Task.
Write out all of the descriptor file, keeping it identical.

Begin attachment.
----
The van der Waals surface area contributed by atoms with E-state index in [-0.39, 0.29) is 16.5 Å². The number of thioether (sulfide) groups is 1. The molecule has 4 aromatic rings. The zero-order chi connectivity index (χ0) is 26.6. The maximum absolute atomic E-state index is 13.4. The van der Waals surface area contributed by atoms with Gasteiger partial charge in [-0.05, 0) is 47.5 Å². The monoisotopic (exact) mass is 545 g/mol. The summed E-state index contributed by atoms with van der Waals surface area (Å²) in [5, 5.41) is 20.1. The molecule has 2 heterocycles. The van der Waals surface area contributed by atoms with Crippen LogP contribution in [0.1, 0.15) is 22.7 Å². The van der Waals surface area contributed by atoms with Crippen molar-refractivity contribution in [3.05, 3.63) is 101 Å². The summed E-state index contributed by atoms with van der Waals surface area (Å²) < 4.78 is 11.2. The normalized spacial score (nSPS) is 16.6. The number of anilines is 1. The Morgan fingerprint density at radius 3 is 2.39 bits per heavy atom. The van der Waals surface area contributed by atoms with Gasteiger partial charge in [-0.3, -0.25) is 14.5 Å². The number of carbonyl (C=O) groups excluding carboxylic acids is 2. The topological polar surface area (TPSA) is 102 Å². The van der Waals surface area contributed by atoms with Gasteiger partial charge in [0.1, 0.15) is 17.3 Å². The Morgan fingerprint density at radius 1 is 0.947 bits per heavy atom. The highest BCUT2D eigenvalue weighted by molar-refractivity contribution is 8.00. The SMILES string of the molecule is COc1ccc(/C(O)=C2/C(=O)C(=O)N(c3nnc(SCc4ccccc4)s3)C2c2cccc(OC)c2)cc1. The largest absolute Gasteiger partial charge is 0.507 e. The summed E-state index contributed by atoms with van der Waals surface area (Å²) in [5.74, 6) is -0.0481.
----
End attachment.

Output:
The van der Waals surface area contributed by atoms with E-state index in [-0.39, 0.29) is 16.5 Å². The number of thioether (sulfide) groups is 1. The molecule has 4 aromatic rings. The zero-order chi connectivity index (χ0) is 26.6. The maximum absolute atomic E-state index is 13.4. The van der Waals surface area contributed by atoms with Gasteiger partial charge in [-0.05, 0) is 47.5 Å². The monoisotopic (exact) mass is 545 g/mol. The summed E-state index contributed by atoms with van der Waals surface area (Å²) in [5, 5.41) is 20.1. The molecule has 2 heterocycles. The van der Waals surface area contributed by atoms with Crippen LogP contribution in [0.1, 0.15) is 22.7 Å². The van der Waals surface area contributed by atoms with Crippen molar-refractivity contribution in [3.05, 3.63) is 101 Å². The summed E-state index contributed by atoms with van der Waals surface area (Å²) < 4.78 is 11.2. The normalized spacial score (nSPS) is 16.6. The number of anilines is 1. The Morgan fingerprint density at radius 3 is 2.39 bits per heavy atom. The van der Waals surface area contributed by atoms with Gasteiger partial charge in [-0.3, -0.25) is 14.5 Å². The number of carbonyl (C=O) groups excluding carboxylic acids is 2. The topological polar surface area (TPSA) is 102 Å². The van der Waals surface area contributed by atoms with Gasteiger partial charge in [0.1, 0.15) is 17.3 Å². The Morgan fingerprint density at radius 1 is 0.947 bits per heavy atom. The highest BCUT2D eigenvalue weighted by molar-refractivity contribution is 8.00. The SMILES string of the molecule is COc1ccc(/C(O)=C2/C(=O)C(=O)N(c3nnc(SCc4ccccc4)s3)C2c2cccc(OC)c2)cc1. The largest absolute Gasteiger partial charge is 0.507 e. The summed E-state index contributed by atoms with van der Waals surface area (Å²) in [5.74, 6) is -0.0481.